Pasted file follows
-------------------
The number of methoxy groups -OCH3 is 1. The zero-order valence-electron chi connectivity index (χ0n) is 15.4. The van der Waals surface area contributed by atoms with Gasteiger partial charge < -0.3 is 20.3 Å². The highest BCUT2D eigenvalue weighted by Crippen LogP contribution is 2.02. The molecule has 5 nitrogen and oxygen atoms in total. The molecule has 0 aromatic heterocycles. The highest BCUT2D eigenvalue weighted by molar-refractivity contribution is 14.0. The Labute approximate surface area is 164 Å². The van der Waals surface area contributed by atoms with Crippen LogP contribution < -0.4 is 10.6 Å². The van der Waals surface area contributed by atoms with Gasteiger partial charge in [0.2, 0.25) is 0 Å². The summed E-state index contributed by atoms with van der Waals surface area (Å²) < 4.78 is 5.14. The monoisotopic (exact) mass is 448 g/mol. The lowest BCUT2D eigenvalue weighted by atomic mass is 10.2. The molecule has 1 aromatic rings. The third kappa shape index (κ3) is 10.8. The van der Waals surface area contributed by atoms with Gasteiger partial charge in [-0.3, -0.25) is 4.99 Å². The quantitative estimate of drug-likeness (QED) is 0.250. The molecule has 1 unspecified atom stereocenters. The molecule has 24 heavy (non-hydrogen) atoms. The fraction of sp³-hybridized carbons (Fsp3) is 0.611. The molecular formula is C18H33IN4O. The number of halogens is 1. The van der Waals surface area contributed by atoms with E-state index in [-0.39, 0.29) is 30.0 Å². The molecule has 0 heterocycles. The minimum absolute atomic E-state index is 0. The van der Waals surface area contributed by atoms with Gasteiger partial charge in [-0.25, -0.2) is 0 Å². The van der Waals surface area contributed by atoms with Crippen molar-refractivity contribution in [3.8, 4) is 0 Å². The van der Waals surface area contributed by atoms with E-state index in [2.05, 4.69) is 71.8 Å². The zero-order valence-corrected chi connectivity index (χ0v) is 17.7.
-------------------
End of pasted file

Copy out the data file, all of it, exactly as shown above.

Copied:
The number of methoxy groups -OCH3 is 1. The zero-order valence-electron chi connectivity index (χ0n) is 15.4. The van der Waals surface area contributed by atoms with Gasteiger partial charge < -0.3 is 20.3 Å². The highest BCUT2D eigenvalue weighted by Crippen LogP contribution is 2.02. The molecule has 5 nitrogen and oxygen atoms in total. The molecule has 0 aromatic heterocycles. The highest BCUT2D eigenvalue weighted by molar-refractivity contribution is 14.0. The Labute approximate surface area is 164 Å². The van der Waals surface area contributed by atoms with Crippen LogP contribution < -0.4 is 10.6 Å². The van der Waals surface area contributed by atoms with Gasteiger partial charge in [0.2, 0.25) is 0 Å². The summed E-state index contributed by atoms with van der Waals surface area (Å²) < 4.78 is 5.14. The monoisotopic (exact) mass is 448 g/mol. The lowest BCUT2D eigenvalue weighted by atomic mass is 10.2. The molecule has 1 aromatic rings. The third kappa shape index (κ3) is 10.8. The van der Waals surface area contributed by atoms with Gasteiger partial charge in [-0.3, -0.25) is 4.99 Å². The quantitative estimate of drug-likeness (QED) is 0.250. The molecule has 1 unspecified atom stereocenters. The molecule has 24 heavy (non-hydrogen) atoms. The fraction of sp³-hybridized carbons (Fsp3) is 0.611. The molecular formula is C18H33IN4O. The number of halogens is 1. The van der Waals surface area contributed by atoms with E-state index in [-0.39, 0.29) is 30.0 Å². The molecule has 0 heterocycles. The minimum absolute atomic E-state index is 0. The van der Waals surface area contributed by atoms with Gasteiger partial charge in [-0.25, -0.2) is 0 Å². The van der Waals surface area contributed by atoms with Crippen molar-refractivity contribution in [3.8, 4) is 0 Å². The van der Waals surface area contributed by atoms with E-state index in [2.05, 4.69) is 71.8 Å². The zero-order valence-corrected chi connectivity index (χ0v) is 17.7.